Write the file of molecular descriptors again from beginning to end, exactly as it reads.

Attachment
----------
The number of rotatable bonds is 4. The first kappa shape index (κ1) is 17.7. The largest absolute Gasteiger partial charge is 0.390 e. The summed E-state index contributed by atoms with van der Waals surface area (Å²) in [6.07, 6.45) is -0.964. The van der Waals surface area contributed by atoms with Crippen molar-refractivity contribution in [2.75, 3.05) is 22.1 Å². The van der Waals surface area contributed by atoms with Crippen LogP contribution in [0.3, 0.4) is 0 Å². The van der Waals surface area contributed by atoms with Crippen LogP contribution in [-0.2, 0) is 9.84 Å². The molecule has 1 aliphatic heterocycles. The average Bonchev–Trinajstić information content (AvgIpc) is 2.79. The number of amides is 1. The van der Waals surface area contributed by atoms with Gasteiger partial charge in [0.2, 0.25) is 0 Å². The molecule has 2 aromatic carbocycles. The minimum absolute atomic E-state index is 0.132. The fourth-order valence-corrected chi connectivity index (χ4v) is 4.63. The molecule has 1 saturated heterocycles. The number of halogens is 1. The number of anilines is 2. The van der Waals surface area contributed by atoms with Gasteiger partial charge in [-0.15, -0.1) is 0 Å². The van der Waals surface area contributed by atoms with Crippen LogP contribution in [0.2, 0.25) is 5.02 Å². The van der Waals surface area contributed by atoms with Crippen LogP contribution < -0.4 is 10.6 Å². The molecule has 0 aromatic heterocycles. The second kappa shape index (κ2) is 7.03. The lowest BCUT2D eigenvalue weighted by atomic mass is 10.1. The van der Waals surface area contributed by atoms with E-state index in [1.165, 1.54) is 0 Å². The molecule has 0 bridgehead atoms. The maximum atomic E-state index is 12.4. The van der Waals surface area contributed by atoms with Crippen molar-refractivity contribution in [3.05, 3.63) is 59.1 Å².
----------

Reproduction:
The number of rotatable bonds is 4. The first kappa shape index (κ1) is 17.7. The largest absolute Gasteiger partial charge is 0.390 e. The summed E-state index contributed by atoms with van der Waals surface area (Å²) in [6.07, 6.45) is -0.964. The van der Waals surface area contributed by atoms with Crippen molar-refractivity contribution in [2.75, 3.05) is 22.1 Å². The van der Waals surface area contributed by atoms with Crippen LogP contribution in [0.3, 0.4) is 0 Å². The van der Waals surface area contributed by atoms with Crippen LogP contribution in [-0.2, 0) is 9.84 Å². The molecule has 1 aliphatic heterocycles. The average Bonchev–Trinajstić information content (AvgIpc) is 2.79. The number of amides is 1. The van der Waals surface area contributed by atoms with Gasteiger partial charge in [0.2, 0.25) is 0 Å². The molecule has 2 aromatic carbocycles. The minimum absolute atomic E-state index is 0.132. The fourth-order valence-corrected chi connectivity index (χ4v) is 4.63. The molecule has 1 saturated heterocycles. The number of halogens is 1. The number of anilines is 2. The van der Waals surface area contributed by atoms with Gasteiger partial charge in [-0.15, -0.1) is 0 Å². The van der Waals surface area contributed by atoms with Crippen LogP contribution in [0.2, 0.25) is 5.02 Å². The van der Waals surface area contributed by atoms with Crippen LogP contribution < -0.4 is 10.6 Å². The molecule has 0 aromatic heterocycles. The second kappa shape index (κ2) is 7.03. The lowest BCUT2D eigenvalue weighted by atomic mass is 10.1. The van der Waals surface area contributed by atoms with E-state index in [1.165, 1.54) is 0 Å². The molecule has 0 bridgehead atoms. The maximum atomic E-state index is 12.4. The van der Waals surface area contributed by atoms with Crippen molar-refractivity contribution in [3.05, 3.63) is 59.1 Å².